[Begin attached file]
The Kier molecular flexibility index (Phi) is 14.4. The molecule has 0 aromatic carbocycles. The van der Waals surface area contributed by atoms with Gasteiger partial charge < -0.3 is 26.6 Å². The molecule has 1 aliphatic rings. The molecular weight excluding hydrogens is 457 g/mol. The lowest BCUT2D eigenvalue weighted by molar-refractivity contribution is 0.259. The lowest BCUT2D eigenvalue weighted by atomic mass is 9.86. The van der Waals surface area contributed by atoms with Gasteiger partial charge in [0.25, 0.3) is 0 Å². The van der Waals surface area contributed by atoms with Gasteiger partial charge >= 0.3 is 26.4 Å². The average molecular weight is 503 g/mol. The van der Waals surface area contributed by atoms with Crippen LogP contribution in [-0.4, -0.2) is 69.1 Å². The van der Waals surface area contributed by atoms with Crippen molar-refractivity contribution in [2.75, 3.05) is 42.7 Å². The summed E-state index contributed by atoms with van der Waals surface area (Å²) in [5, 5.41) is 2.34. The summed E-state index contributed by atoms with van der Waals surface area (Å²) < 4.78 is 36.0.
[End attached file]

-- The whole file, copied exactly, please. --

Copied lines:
The Kier molecular flexibility index (Phi) is 14.4. The molecule has 0 aromatic carbocycles. The van der Waals surface area contributed by atoms with Gasteiger partial charge < -0.3 is 26.6 Å². The molecule has 1 aliphatic rings. The molecular weight excluding hydrogens is 457 g/mol. The lowest BCUT2D eigenvalue weighted by molar-refractivity contribution is 0.259. The lowest BCUT2D eigenvalue weighted by atomic mass is 9.86. The van der Waals surface area contributed by atoms with Gasteiger partial charge in [0.25, 0.3) is 0 Å². The van der Waals surface area contributed by atoms with Gasteiger partial charge >= 0.3 is 26.4 Å². The average molecular weight is 503 g/mol. The van der Waals surface area contributed by atoms with Crippen LogP contribution in [-0.4, -0.2) is 69.1 Å². The van der Waals surface area contributed by atoms with Crippen molar-refractivity contribution in [2.75, 3.05) is 42.7 Å². The summed E-state index contributed by atoms with van der Waals surface area (Å²) in [5, 5.41) is 2.34. The summed E-state index contributed by atoms with van der Waals surface area (Å²) < 4.78 is 36.0.